Marijuana Helps Patients with Spastic Disorders Find Relief

Sarah Walker

by Sarah Walker

October 11, 2021 12:12 am ET Estimated Read Time: 5 Minutes
Medically reviewed by Dr. Abraham Benavides Fact checked by Kymberly Drapcho


  1. Spasticity Disorders
  2. Different Treatment Recommendations for Spasticity
  3. Medical Marijuana and Spasticity: Considerations to Keep in Mind
  4. What Does the Science Say About Medical Cannabis and Spasticity?

For many patients with spasticity, including those with multiple sclerosis (MS), spinal cord injuries, cerebral palsy, stroke, and certain metabolic diseases, muscle spasms are a real issue. Many of these patients experience hypertonicity, increased muscle tone, as well as muscle spasms and clonus, which is when muscles spasm rapidly (21). These patients also experience issues with walking and completing daily activities as their muscles are so tight, they are painful and unable to move. Often, these symptoms stem from damage to the nervous system.

Medical cannabis has proven to be a potential alternative for patients who are unable to get relief from their spasticity with traditional muscle relaxers and pain medications. In 2014, the American Academy of Neurology (AAN) released its official position on the use of cannabis treatments for patients with MS (11). Although there has been a substantial amount of studies looking into marijuana for spasticity, most of these studies focus on Sativex, a synthetic oral spray, oral cannabis extract, and synthetic Δ9-tetrahydrocannabinol (THC)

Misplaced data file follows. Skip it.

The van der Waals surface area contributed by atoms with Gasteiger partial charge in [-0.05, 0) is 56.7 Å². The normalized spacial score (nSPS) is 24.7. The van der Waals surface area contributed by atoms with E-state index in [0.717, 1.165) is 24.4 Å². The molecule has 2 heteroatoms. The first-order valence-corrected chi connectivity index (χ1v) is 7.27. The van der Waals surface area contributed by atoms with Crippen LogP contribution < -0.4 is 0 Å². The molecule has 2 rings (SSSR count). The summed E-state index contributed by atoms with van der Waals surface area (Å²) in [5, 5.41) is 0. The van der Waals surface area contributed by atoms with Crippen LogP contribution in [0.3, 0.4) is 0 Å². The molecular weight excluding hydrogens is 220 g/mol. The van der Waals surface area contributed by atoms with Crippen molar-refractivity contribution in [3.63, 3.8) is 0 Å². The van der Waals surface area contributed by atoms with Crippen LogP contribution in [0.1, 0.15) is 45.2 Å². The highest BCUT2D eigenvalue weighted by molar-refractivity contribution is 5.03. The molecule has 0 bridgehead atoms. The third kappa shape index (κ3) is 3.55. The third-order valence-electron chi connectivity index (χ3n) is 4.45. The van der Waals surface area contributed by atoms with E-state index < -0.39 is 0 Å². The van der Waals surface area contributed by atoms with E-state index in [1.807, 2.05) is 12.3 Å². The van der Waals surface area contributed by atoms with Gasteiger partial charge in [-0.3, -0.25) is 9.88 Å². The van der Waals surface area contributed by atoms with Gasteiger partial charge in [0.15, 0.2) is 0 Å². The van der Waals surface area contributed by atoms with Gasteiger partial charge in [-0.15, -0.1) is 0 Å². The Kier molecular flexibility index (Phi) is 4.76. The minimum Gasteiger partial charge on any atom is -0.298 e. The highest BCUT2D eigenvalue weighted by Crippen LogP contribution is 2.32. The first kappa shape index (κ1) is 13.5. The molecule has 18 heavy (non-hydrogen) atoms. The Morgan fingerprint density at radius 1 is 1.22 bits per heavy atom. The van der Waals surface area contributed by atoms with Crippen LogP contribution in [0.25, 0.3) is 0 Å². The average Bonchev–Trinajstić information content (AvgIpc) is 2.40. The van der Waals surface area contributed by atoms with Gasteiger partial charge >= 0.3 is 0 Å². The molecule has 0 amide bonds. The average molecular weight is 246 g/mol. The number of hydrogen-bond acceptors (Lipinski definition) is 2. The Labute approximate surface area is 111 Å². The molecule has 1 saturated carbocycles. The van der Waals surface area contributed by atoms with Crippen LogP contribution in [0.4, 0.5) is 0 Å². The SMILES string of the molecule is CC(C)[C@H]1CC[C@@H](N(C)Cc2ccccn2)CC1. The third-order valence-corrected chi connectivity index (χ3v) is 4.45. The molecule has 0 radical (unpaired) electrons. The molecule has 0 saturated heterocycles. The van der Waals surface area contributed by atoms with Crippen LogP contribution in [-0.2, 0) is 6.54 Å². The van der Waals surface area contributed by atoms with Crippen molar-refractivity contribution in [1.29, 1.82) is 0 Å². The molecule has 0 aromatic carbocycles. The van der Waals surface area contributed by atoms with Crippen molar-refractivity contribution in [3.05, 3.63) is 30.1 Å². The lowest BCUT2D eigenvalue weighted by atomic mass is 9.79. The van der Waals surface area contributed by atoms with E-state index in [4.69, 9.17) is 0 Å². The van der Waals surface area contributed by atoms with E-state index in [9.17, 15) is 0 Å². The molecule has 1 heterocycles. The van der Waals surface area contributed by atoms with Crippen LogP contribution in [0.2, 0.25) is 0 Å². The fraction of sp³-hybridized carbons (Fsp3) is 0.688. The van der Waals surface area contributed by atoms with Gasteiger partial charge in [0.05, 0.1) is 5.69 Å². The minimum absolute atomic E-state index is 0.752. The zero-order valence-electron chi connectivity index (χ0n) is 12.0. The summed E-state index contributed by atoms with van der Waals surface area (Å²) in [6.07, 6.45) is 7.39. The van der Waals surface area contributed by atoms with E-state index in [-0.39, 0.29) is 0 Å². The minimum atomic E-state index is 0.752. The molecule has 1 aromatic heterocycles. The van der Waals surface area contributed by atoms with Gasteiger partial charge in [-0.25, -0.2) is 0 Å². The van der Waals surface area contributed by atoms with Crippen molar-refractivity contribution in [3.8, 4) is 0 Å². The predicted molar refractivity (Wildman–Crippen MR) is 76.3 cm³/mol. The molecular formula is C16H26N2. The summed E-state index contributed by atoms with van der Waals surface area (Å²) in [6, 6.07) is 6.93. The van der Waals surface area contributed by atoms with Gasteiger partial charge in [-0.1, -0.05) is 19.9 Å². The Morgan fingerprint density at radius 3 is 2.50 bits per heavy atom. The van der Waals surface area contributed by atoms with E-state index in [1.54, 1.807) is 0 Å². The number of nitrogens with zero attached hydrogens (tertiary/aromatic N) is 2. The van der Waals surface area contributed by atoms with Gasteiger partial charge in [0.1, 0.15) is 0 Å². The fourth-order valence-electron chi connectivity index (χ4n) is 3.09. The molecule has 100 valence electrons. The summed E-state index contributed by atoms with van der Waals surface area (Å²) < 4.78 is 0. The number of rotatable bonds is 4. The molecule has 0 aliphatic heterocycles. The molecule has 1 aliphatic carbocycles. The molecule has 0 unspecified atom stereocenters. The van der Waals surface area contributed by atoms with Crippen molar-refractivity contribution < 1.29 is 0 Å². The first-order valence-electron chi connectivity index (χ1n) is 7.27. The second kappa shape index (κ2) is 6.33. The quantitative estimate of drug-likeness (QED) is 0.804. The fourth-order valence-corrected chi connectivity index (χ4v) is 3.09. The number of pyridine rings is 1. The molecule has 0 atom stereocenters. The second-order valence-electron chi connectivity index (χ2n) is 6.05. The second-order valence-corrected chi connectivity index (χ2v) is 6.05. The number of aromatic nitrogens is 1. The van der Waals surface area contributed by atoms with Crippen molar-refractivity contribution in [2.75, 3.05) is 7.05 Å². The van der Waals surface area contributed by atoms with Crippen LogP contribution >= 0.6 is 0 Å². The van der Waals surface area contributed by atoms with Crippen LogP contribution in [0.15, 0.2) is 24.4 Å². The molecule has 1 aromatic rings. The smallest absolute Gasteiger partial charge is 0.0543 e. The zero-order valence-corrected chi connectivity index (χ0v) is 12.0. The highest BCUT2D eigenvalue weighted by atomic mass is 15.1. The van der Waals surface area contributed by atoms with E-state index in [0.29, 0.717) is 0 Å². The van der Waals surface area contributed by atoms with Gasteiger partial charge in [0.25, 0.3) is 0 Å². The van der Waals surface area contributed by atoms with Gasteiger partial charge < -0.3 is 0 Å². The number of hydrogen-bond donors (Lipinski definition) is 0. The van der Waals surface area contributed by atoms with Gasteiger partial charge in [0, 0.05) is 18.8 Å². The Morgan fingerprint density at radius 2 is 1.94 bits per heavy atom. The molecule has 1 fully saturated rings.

The AAN found that oral cannabis extract and synthetic THC are probably effective at treating spasticity and pain, but studies involving smoking cannabis have not produced enough evidence on the safety and effectiveness of marijuana treatments (24). However, patients with amyotrophic lateral sclerosis (ALS) report that smoking cannabis decreases their pain and muscle spasticity while increasing muscle relaxation and their ability to sleep (22).

Cannabis can help calm muscle rigidity and spasms by targeting the central nervous system through CB1 and CB2 receptors, a major component of the endocannabinoid system. The endocannabinoid system consists of self-made fat-based neurotransmitters that can affect a variety of bodily functions including pain perception and modulating the immune system.

Spasticity Disorders

The following disorders are associated with spasticity as a major symptom (14). This list does not include all conditions where muscle spasticity is an issue. 

Different Treatment Recommendations for Spasticity

Sativex, a prescription medication consisting of a 1:1 ratio of THC to cannabidiol (CBD) is approved in over 25 countries including the UK for use in patients with spasticity and MS that have not seen success with other therapies (25) (3). It comes in an oral spray that is administered underneath the tongue or toward the inside of the cheeks. Most patients use 4-8 sprays a day for spasticity but can go above 12 sprays if they are able to tolerate it and find it helpful. 

An open-label study examining long-term use of Sativex found that patients used a maximum dose of Sativex that was equivalent to 130 mg of THC and 120 mg of CBD and self-administered an average of 7.3 doses per day (19). There was no evidence in this trial of 146 patients of tolerance to Sativex developing and the patients who continued to participate in the study continued to report benefits after 334 days.